Federal recognition for the Muwekma Ohlone Tribe, whose ancestral land within the Bay Space contains Stanford’s campus, has been a wrestle for indigenous activists for 40 years. In a latest grassroots effort, this previous weekend, Justice for Muwekma, a motion that helps the tribe’s combat for federal recognition, hosted three letter-writing occasions to Congress all through the Bay Space.
Based on Charlene Nijmeh, the chairwoman of the Tribe, quite a few grassroots efforts are underway, together with in Palo Alto, to place an finish to the activists’ wrestle and safe federal recognition for the Muwekma Ohlone Tribe, as soon as and for all.
The Division of Justice describes the authorized time period “recognition” as a standing whereby the US “acknowledges a government-to-government relationship with a Tribe” and that the Tribe can self-govern as a “home dependent nation,” offering tribal sovereignty.
Because the winter of 2022, the grassroots motion for Muwekma Ohlone federal recognition has been accelerated with letter-writing occasions to Congress all through the Bay Space, in accordance with the chairwoman. “This motion began as a result of the federal government, particularly within the Bay Space, ignores us,” Nijmeh mentioned. “However they can not ignore the vote of the folks –– their constituents who voted them in.”
This previous weekend, Justice for Muwekma hosted three letter-writing occasions: one at Palo Alto Excessive College, one other in San Jose and a 3rd on the Chabot Faculty within the East Bay.
With federal recognition, the chairwoman mentioned, the Muwekma Ohlone Tribe–a gaggle with over 600 tribal members–can lastly repatriate artifacts. Alameda County alone has 250,000 Ohlone artifacts, in accordance with the chairwoman. “We can’t put [our ancestors’] spirits to relaxation with out having our federal recognition confirmed,” she added.
Nijmeh mentioned the Justice for Muwekma motion took off due to native Bay Space college students, together with college students at Stanford. She added that it’s typically younger individuals who present assist for the Tribe’s federal recognition efforts.
“A part of the rationale that there’s been a lot momentum with the motion is as a result of the chairwoman has been so seen,” mentioned Jonathan Lockwood, the spokesperson for Muwekma Ohlone. “Charlene is talking at TEDx Berkeley, Palo Alto Excessive College, doing numerous interviews with nationwide media after which she’s additionally out in D.C. advocating for the tribe. That is history-making.”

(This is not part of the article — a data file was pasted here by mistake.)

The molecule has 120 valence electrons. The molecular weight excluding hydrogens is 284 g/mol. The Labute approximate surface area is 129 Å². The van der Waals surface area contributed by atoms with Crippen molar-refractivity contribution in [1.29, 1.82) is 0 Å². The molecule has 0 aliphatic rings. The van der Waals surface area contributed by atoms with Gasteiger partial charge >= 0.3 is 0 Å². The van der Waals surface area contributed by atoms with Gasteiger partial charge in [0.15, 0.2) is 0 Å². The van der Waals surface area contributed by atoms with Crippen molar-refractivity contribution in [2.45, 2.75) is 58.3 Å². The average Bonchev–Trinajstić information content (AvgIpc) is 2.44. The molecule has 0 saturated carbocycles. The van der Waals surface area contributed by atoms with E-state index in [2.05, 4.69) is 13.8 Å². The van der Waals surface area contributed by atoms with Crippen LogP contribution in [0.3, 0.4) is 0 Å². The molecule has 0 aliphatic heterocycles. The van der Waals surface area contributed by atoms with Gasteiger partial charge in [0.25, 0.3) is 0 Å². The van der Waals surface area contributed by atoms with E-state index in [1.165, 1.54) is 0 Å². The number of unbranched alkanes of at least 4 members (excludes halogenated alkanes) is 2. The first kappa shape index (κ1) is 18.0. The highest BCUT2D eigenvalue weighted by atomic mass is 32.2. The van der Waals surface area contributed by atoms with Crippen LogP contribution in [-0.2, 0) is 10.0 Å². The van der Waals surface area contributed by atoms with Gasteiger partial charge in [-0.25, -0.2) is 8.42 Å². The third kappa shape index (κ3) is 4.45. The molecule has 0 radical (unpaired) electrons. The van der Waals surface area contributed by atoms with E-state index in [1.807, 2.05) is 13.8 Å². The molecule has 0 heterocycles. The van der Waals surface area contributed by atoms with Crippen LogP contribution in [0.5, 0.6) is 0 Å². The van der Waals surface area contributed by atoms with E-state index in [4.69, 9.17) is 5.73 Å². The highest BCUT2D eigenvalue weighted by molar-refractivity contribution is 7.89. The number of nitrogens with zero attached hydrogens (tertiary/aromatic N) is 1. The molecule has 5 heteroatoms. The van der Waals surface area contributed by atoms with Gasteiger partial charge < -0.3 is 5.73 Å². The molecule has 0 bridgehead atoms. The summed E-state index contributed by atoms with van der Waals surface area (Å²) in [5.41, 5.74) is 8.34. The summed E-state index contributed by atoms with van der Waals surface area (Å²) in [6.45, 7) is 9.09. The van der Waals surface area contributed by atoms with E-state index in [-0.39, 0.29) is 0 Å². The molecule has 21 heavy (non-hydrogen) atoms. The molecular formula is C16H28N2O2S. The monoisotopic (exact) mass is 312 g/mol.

The chairwoman mentioned that she is in search of a corrective measure by way of Congress for federal recognition with the introduction of a invoice. There are three avenues for federal recognition: an act of Congress, the rule of a U.S courtroom or execution of the rules set by Half 83 of Title 25 of the Code of Laws (CFR).
As reported beforehand by The Every day, solely 18 petitions have been acknowledged utilizing the pathway of Half 83 of Title 25 from a pool of 356 letters of intent from teams calling for federal recognition.
The Muwekma Ohlone Tribe began organizing for federal recognition within the early Nineteen Eighties and despatched a petition to the U.S. authorities in 1995, in accordance with the Muwekma Ohlone Tribe web site. On Could 24, 1996, the Bureau of Indian Affairs (BIA) offered a constructive dedication, which offered affirmation that the Tribe existed between 1914 and 1927. The Tribe requested the BIA to reinstate their earlier federal recognition, however the BIA responded that the Muwekma Ohlone Tribe wanted to undergo the federal recognition course of and submit further documentation, in accordance with the chairwoman.
“Throughout the [federal recognition] course of, we had a unfavourable dedication primarily based on what [the BIA] mentioned was that the neighborhood ceased to exist from 1927 to 1985, which isn’t the case,” Nijmeh mentioned.
“All we’re asking for is to have our existence acknowledged that we’re nonetheless right here,” Nijmeh instructed the scholars of Palo Alto Excessive College at a chat final Friday. “Our folks have survived far worse for much longer. We are able to outlast this era of politicians, even when it means the wrestle continues.”
Malcolm Harris, a journalist who grew up in Palo Alto, mentioned that he joined the chairwoman in Washington D.C. to foyer for Congress to supply federal recognition. Harris printed Palo Alto: A Historical past of California, Capitalism, and the World in February. His guide begins and ends with a dialogue of the Muwekma Ohlone, which is how he was linked to the chairwoman.
“I grew up on Muwekma land,” Harris mentioned. “The conclusion of this guide has been not solely of those individuals who exist who’ve been wronged and are owed but in addition trying towards the way forward for this area and of the world by repairing the harm that has been performed by these political methods.”
“What’s vital for us is to have our future generations keep on our 10,000-year-old land,” the chairwoman mentioned. “Time is of the essence. Our persons are being gentrified out of the realm due to the price of dwelling. Sure persons are attempting to attend us out in order that we will be pushed out. However we’re nonetheless right here, and we’re not going away.”